- Weed is slang for marijuana.
An example of weed is someone asking at a party if anyone has any “weed” when they want to smoke marijuana.
- The definition of a weed is a plant that grows easily but is not intentionally being grown or may even be harmful to other plants around it.
An example of a weed is kudzu, which kills the trees it grows on.
- To weed is to remove plants you don’t want growing from an area where you are growing plants intentionally.
An example of to weed is to pull up the dandelions from your lawn.
Trees covered by the Kudzu weed.
- any undesired, uncultivated plant, esp. one growing in profusion so as to crowd out a desired crop, disfigure a lawn, etc.
- tobacco: with the
- a cigar or cigarette
- something useless; specif., a horse that is unfit for racing or breeding
Origin of weedMiddle English weede ; from Old English weod, akin to Low German wēd: base only in West Germanic
- to remove the weeds from (a garden, lawn, etc.)
- to remove (a weed): often with out
- to remove as useless, harmful, etc.: often with out
- to rid of elements regarded as useless, harmful, etc.
- Archaic a garment: often used in pl.
- black mourning clothes, esp. those worn by a widow
- a black mourning band, as of crepe, worn on a man's hat or sleeve
Origin of weedMiddle English wede ; from Old English wæde, garment, akin to Old High German wāt (Ger -wand, in leinwand, linen) ; from Indo-European base an unverified form (a)wē-, to weave from source Old Norse authna, fate (in reference to the spinning by the fate goddesses)
- A plant considered undesirable, unattractive, or troublesome, especially one that grows where it is not wanted and often grows or spreads fast or takes the place of desired plants.
- An aquatic plant or alga, especially seaweed.
- Something considered useless, detrimental, or worthless.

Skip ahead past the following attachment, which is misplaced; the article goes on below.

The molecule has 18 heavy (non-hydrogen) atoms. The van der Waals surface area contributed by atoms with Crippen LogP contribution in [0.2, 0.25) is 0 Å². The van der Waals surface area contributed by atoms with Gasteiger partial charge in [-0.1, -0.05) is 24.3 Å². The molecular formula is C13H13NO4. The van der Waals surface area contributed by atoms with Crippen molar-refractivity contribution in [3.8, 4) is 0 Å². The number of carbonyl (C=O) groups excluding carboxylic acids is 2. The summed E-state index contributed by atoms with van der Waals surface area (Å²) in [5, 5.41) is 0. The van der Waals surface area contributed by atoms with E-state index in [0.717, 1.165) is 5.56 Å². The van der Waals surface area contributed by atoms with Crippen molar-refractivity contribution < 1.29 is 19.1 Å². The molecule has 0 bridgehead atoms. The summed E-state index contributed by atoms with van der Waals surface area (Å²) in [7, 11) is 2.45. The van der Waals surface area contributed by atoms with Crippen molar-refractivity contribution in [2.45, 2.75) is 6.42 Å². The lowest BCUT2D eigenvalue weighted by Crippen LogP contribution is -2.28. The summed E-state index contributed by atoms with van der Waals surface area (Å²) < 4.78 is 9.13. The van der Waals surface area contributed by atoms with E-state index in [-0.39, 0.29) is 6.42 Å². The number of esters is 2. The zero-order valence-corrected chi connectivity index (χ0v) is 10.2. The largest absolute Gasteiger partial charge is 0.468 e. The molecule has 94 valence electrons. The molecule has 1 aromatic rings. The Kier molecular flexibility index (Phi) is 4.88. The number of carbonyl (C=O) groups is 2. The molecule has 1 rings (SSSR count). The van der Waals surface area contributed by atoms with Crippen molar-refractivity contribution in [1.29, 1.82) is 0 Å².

- Slang a. Tobacco.b. A cigarette.c. Marijuana.
verbweed·ed, weed·ing, weeds
- To clear of weeds: weeded the flowerbeds.
- To remove (weeds). Often used with out: weed out dandelions.
- To eliminate as unsuitable or unwanted. Often used with out: weed out unqualified applicants.
Origin of weedMiddle English, from Old English wēod, herb, grass, weed.
- A token of mourning, as a black band worn on a man's hat or sleeve.
- weeds The black mourning clothes of a widow.
- often weeds Archaic An article of clothing; a garment.
Origin of weedMiddle English wede, garment, from Old English w&aemac;d.
- (countable) Any plant growing in cultivated ground to the injury of the crop or desired vegetation, or to the disfigurement of the place; an unsightly, useless, or injurious plant.
- If it isn't in a straight line or marked with a label, it's a weed.
- (countable) A species of plant considered harmful to the environment or regarded as a nuisance.
- Short for duckweed
- (uncountable, slang) Marijuana.
- (countable, UK, informal) A puny person; one who has with little physical strength.
- (countable, Scotland) A sudden illness or relapse, often attended with fever, which attacks women in childbed.
- A wild and wanton pard […] / Crouched fawning in the weed.
- (countable, figuratively) Something unprofitable or troublesome; anything useless.
From Old English wēod. Cognate with Dutch wied (“unwanted plant, weed”).
(third-person singular simple present weeds, present participle weeding, simple past and past participle weeded)
- To remove unwanted vegetation from a cultivated area.
- I weeded my flower bed.
From Old English wēodian.
- Simple past tense and past participle of wee.
From the verb wee.